Work-related injuries are injuries that occur on the job and as a direct result of the duties assigned to the specific job position. Work-related injuries are typically physical. However, there are occasions in which the employee may contract a disease or illness while at work, known as a work-related illness. If an employee can prove that his injury or illness occurred at work, he may be covered by worker’s compensation.
Workplace injuries can affect people in all lines of work, of all ages and of all ethnic and economic backgrounds, as these work injury statistics show:

• Each year, more than 4.1 million people in the United States suffer a workplace injury or occupational illness
• The injury rate is about 4.4 cases per 100 full-time workers.
• More than 2 million workers are injured severely enough on the job that they miss work and need ongoing medical care.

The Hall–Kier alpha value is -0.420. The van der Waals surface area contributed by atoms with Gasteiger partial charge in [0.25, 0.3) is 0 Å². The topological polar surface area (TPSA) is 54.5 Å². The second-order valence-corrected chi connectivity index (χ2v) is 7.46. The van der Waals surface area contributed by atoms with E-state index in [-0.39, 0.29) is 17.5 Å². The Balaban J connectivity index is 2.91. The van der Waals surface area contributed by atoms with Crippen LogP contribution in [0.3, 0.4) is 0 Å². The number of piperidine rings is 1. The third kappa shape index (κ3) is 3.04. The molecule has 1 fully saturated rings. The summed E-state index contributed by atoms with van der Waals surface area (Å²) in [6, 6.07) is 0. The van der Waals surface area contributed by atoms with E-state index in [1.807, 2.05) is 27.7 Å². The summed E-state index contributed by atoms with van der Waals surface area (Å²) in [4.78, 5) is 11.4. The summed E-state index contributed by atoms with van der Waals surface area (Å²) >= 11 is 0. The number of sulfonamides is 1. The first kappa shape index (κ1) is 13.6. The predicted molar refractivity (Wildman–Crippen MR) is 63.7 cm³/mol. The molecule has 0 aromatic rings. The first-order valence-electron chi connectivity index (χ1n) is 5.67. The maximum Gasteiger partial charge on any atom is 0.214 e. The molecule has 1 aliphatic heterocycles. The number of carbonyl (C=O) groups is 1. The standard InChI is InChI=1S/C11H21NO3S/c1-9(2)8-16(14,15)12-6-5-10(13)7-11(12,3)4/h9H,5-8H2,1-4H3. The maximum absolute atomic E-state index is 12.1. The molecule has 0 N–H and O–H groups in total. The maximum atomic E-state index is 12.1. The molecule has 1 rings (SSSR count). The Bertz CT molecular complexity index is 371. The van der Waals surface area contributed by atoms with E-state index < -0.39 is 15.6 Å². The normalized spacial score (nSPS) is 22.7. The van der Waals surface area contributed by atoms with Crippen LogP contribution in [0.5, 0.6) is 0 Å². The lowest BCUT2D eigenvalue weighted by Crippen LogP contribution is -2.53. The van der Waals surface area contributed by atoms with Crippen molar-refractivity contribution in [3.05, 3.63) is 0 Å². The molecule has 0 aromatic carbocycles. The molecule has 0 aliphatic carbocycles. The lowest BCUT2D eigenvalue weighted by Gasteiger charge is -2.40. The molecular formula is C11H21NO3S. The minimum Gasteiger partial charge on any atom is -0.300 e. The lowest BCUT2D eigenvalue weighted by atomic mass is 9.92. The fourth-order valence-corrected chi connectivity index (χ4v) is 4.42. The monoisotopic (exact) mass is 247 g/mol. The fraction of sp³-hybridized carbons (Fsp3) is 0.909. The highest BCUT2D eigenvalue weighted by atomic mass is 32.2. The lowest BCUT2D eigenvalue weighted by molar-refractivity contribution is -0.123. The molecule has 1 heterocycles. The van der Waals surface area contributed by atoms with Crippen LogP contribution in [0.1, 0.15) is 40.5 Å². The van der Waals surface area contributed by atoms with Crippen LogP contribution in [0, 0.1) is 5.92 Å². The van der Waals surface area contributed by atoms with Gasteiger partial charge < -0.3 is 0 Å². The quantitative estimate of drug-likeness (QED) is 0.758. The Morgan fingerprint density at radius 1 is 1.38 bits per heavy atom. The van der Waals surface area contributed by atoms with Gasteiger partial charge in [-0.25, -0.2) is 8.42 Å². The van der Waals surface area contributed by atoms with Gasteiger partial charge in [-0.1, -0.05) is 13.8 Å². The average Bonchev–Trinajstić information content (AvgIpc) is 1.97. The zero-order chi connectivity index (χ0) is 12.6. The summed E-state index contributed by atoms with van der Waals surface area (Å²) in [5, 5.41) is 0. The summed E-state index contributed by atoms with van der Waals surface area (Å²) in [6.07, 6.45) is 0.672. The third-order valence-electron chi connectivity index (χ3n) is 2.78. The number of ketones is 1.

• More workplace injures happen at mid-size companies (with between 50 and 249 workers) than at any other size business.
• Small companies with fewer than 11 employees report the lowest incidence of workplace injuries. 

• In the United States, 165 people die from occupational diseases every day and 18 more die from a work-related injury – equaling about 1,000 deaths per year
• Workplace deaths, illnesses and injuries cost society $155.5 billion annually
• Most workplace injuries are preventable; only about 4 percent of all work-related accidents are caused by technical issues such as faulty equipment.
• Construction is one of the most dangerous professions, with a rate of 15.2 deaths per 100,000 workers. The leading causes of death among construction workers are falls, car accidents, electrocution, machine accidents, and being struck by falling objects.
• Construction workers account for 1 in 5 workplace deaths and 1 in 10 nonfatal on-the-job injuries and illnesses in 2004.
• Car crashes are the leading cause of workplace fatalities, causing about 1,300 worker deaths each year.